Making Money from Newsletters
Writing and publishing a successful newsletter, and Making Money from Newsletters, is perhaps the most competitive of all the different areas of email lists, mail order and direct marketing. To be successful with a newsletter, you have to specialise. Your best bet will be with new information on a subject not already covered by an established newsletter. Making Money from Newsletters isn’t as difficult as one would expect. You just have to know what to do.
Regardless of the frustrations involved in launching your own newsletter, never forget this truth: There are people from all walks of life, in all parts of whatever country you live in, many of them with no writing ability whatsoever, who are making incredible profits with simple two-, four-, and six-page newsletters! So don’t let your lack of experience prevent you from having a go.
Learn from Others
Your first step should be to subscribe to as many different newsletters as you can afford. Analyse and study how others are doing it. Attend as many workshops and seminars on your subject as possible. Learn from the pros. Learn how the successful newsletter publishers are doing it, and why they are making money. Adapt their success methods to your own newsletter, but be determined to recognise where they are weak, and to make yours better in every way.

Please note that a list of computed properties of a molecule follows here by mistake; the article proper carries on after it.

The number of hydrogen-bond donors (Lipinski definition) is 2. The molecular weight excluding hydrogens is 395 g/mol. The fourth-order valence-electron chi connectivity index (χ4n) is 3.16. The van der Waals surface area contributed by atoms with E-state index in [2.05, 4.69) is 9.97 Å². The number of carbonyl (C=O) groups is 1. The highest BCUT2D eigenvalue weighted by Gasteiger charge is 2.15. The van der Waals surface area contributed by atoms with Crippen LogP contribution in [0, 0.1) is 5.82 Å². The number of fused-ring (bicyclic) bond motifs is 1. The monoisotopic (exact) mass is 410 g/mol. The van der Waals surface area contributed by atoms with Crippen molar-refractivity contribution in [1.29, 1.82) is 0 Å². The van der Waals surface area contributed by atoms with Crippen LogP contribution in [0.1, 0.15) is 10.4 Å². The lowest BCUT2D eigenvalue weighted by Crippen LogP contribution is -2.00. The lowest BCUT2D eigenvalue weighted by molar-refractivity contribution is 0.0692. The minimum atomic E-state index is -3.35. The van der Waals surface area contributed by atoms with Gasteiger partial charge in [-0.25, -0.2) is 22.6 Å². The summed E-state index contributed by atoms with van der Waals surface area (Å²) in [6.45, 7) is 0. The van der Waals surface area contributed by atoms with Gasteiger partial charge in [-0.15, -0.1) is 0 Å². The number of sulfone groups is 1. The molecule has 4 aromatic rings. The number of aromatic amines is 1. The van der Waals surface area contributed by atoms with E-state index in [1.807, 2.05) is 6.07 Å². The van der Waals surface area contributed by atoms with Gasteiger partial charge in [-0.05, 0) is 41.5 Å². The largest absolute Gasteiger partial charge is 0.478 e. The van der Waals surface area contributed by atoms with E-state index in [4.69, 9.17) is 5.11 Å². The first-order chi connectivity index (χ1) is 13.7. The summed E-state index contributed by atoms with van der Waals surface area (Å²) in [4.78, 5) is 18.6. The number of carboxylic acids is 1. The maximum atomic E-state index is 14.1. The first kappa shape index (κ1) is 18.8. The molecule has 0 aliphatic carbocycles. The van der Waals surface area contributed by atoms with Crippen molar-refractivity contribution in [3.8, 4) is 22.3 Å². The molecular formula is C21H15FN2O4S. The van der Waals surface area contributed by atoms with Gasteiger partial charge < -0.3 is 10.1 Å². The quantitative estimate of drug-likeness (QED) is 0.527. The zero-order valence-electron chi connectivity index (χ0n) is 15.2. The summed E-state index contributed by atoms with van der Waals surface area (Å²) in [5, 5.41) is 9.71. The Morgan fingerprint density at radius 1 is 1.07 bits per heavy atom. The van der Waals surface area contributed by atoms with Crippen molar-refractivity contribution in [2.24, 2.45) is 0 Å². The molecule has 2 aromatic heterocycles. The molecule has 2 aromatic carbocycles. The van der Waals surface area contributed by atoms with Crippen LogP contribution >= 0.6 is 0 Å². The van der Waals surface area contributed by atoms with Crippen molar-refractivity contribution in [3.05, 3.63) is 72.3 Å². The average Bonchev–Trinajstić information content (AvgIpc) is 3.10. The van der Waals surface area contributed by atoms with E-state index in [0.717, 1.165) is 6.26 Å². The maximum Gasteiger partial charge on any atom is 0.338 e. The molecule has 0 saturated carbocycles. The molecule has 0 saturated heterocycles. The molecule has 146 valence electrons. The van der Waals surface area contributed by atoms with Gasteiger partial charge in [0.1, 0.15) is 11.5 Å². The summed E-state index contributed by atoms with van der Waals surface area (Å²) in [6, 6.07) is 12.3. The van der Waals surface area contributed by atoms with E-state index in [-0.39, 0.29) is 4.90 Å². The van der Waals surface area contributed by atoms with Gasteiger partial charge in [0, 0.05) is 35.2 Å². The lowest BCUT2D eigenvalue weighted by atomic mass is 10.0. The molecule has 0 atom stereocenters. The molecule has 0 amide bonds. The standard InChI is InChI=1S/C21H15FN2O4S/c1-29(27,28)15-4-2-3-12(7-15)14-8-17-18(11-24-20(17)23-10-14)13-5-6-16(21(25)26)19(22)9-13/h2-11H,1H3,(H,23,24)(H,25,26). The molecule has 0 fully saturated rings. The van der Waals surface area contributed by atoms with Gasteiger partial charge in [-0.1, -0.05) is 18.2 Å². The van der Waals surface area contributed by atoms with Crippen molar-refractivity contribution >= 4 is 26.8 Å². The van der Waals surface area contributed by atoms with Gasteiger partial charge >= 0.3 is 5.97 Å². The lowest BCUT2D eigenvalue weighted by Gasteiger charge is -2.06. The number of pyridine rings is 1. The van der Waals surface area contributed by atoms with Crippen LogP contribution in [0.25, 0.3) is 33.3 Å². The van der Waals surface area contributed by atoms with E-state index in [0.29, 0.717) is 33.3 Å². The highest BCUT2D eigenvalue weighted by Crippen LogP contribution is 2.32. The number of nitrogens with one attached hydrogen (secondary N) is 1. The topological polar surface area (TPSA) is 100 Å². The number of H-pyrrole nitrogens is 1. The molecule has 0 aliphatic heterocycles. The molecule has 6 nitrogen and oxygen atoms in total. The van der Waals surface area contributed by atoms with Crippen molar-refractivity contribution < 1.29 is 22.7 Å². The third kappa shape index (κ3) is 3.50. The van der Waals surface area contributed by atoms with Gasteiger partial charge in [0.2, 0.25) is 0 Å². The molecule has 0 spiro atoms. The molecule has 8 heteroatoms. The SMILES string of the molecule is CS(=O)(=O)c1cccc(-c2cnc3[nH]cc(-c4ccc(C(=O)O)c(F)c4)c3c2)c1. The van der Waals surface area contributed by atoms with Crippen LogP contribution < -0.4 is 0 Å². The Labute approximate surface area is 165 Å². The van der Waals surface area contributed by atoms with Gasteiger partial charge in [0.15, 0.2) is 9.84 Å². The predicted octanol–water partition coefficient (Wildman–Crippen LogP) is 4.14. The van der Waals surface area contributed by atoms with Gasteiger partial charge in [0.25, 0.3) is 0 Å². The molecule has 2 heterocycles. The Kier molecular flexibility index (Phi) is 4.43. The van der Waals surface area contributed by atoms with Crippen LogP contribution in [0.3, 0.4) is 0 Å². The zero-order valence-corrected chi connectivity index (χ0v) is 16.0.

Plan your newsletter before launching it. Know the basic premise for its being, your editorial position, the layout, art work, type style, subscription price, distribution methods, and every other detail necessary to make it look, sound and feel like the end result you have envisioned.
Lay out your start-up needs; detail the length of time it’s going to take to become established, and what will be involved in becoming established. Set a date as a milestone of accomplishment for each phase of your development: A date for breaking even, a date for attaining a certain paid subscription figure and a monetary goal for each of your first five years in business. And all this must be done before publishing your first issue, or before releasing it to your email list.
Most newsletter publishers do all the work themselves, and are impatient to get that first issue into print or out to their email list. As a result, they neglect to devote the proper amount of time to market research and distribution. Don’t start your newsletter without first having accomplished this task!
Research Your Market